Coming of Christianity

In 1888, government surveyors had appeared in Nisga’a territory near Gitlaxt’aamiks. “What’s that in your canoe?” asked Sim’oogit Israel Sgat’iin, pointing to survey equipment. The surveyors replied that they were going to give land to the Nisga’a. “How could you give us land that is already ours?” Chief Sgat’iin aimed his gun at the belly of the lead surveyor, took away their instruments, and sent them packing downstream.

By this time, the government of Canada was using its authority to assume control over the Nisga’a people by entering into partnership with Christian churches. In the Nass Valley, missionaries and federal Indian agents came to regard the resistance of the pdeek (tribes), wilp (houses), and simgigat (chiefs) as the most serious impediment to converting and “civilizing” Nisga’a people. Churchmen such as James B. McCullagh set up their missions along the riverbank to proclaim an uncompromising message: Accept the terms of the new religion and order or face eternal damnation. Nisga’a people were often coerced into giving up their regalia and possessions. Some gave up (or sold) these items freely, as a sign of good faith. Many items were destroyed. Some were sold willingly, or given as gifts. Some were kept by missionaries or sold to traders, who in turn sold them to museums and private collectors.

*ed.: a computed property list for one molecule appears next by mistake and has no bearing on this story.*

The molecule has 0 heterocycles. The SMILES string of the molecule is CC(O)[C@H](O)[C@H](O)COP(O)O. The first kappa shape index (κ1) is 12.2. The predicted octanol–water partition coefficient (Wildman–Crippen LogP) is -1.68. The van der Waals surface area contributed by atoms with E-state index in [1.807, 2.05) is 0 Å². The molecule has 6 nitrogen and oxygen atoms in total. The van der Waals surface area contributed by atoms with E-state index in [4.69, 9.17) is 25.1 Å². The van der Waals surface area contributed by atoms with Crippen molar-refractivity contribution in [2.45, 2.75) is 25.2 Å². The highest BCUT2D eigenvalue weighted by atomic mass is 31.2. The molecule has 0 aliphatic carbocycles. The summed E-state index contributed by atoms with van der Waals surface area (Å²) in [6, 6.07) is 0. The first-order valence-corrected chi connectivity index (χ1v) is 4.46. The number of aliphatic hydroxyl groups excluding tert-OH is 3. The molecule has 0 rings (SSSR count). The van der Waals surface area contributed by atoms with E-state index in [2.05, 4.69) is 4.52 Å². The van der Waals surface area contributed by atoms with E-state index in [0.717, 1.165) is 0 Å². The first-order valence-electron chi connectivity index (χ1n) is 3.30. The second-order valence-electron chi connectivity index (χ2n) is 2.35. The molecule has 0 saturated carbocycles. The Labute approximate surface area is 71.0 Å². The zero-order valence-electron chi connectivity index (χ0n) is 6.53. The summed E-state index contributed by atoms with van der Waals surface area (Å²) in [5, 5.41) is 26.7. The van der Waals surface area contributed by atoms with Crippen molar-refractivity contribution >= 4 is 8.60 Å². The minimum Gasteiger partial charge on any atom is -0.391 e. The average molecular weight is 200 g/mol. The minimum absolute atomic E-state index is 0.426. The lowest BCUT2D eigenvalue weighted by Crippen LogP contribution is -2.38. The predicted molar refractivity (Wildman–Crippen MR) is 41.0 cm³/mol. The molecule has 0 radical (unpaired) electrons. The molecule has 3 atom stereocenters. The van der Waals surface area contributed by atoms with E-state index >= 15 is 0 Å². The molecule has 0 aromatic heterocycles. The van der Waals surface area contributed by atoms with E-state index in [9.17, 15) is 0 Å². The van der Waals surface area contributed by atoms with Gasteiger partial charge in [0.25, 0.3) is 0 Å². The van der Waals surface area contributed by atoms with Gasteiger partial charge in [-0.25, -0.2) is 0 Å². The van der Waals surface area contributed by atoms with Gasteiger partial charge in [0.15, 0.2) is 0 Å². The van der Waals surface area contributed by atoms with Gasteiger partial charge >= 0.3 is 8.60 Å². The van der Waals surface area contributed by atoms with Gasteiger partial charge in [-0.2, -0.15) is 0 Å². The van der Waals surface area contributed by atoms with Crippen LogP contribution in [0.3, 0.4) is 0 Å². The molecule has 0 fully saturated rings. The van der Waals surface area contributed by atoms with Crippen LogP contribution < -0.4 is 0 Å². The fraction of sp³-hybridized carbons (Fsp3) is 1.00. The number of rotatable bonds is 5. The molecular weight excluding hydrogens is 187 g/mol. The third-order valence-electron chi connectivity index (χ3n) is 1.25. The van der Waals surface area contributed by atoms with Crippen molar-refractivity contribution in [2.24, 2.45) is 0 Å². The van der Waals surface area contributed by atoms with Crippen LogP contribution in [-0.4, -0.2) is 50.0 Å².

As for Chief Sgat’iin, he had little time for churchmen like McCullagh, an outsider who mockingly posed for the camera dressed as a Nisga’a halayt. “Once,” McCullagh recalled, “he sent a message to me to caution me not to say too much against heathen ways. I was but a leaf in this country, and he had only to blow with his mouth to send me flying back again to the sea!” Eventually, Christianity became an accepted part of Nisga'a spiritual life. Many of our own Nisga'a citizens are members of the Anglican clergy and Salvation Army. Some elders have described the teachings of Txeemsim as preparing the way for the reception of Christianity.

Today, Nisga’a traditional culture is widely practiced and Christianity is a part of Nisga’a spiritual life.

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